RealTime IT News

Where Do McCain and Obama Stand on Tech?

McCain and Obama Tech Policy
Obama and McCain speak during the presidential debate at Hofstra University earlier this month. Source: Reuters
When Americans go to the polls next Tuesday, Sen. John McCain's and Sen. Barack Obama's technology policies might not be at the forefront of most voters' minds. But that doesn't mean they're not important.

The campaign has lately been dominated with mudslinging over the candidates' economic plans -- and with good reason, given the current climate -- and tech policy has been almost entirely absent from the discussion.

But the intersection of technology and government has been a busy place lately. The next administration will face a host of policy issues with a real impact on nearly all Americans, whether they know it or not.

"If you were to choose a single subject in which you might argue there was the greatest gap between the daily experience of Americans and the discourse of the presidential campaign, I think you could make a case that it lies in technology policy, about which we've heard virtually nothing from the campaign," Steve Coll, president and CEO of the New America Foundation, a progressive think tank, said at a recent policy discussion at the group's Washington office.

So while the candidates' debates and stump speeches might not have elucidated their positions on Net neutrality, online privacy or spectrum allocation, Obama and McCain have outlined their technology agendas in some detail on their Web sites.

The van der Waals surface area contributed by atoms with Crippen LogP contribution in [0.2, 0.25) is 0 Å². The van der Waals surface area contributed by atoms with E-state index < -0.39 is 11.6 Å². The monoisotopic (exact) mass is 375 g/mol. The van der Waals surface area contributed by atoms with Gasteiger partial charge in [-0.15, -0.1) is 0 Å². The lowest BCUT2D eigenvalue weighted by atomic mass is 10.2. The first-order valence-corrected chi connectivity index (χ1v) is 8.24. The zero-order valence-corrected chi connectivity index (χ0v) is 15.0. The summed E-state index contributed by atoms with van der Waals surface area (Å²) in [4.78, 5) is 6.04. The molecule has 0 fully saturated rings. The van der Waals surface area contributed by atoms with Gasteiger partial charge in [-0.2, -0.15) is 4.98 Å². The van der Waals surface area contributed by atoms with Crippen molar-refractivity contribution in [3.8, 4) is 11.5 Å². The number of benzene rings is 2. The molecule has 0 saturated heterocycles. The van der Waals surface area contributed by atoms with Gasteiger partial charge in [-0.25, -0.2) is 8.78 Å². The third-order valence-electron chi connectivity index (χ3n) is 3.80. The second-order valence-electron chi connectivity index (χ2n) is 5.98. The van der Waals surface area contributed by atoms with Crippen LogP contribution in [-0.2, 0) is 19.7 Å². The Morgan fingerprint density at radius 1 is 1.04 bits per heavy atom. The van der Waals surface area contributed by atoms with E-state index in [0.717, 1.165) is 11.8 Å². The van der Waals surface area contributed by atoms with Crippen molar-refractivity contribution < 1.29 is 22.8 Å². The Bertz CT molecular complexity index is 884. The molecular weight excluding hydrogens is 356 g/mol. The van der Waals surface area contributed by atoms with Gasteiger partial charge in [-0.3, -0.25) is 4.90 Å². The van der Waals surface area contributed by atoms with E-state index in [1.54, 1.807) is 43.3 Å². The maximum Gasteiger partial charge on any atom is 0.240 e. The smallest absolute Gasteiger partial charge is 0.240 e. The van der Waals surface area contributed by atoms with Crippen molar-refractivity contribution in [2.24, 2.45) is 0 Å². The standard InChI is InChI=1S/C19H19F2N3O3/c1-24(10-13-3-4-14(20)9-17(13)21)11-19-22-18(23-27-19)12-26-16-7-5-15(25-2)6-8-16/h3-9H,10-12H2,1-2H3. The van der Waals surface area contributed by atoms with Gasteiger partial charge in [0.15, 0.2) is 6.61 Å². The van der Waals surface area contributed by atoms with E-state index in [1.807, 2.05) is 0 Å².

Here's where they stand on six of the issues:

Net neutrality

Net neutrality, the idea that Internet service providers should be required to treat all data packets transmitted over their networks with equal favor, is the clearest point of disagreement on the tech front between the two candidates. Obama favors it. McCain opposes it.

The issue came to a head earlier this year, when the Federal Communications Commission rebuked Comcast for throttling data-rich peer-to-peer applications on its network and forced it to change its traffic-management policy. Proponents cheered the agency for taking action to ensure that the Internet remains open. Critics charged that the government was overstepping its authority and heading down the slippery slope of regulating an industry that has thrived under a free-market regime.

Those same contrasts are found in the candidates' defenses of their positions.

"A key reason the Internet has been such a success is because it is the most open network in history. It needs to stay that way," Obama's tech policy states. "Barack Obama strongly supports the principle of network neutrality to preserve the benefits of open competition on the Internet."

By contrast, McCain maintains that Net neutrality is a solution in search of a problem, and that it's unnecessary regulation that threatens the openness and innovation that have characterized the Internet since its birth.

According to McCain's Web site, the GOP nominee "does not believe in prescriptive regulation like 'Net neutrality,' but rather he believes that an open marketplace with a variety of consumer choices is the best deterrent against unfair practices."

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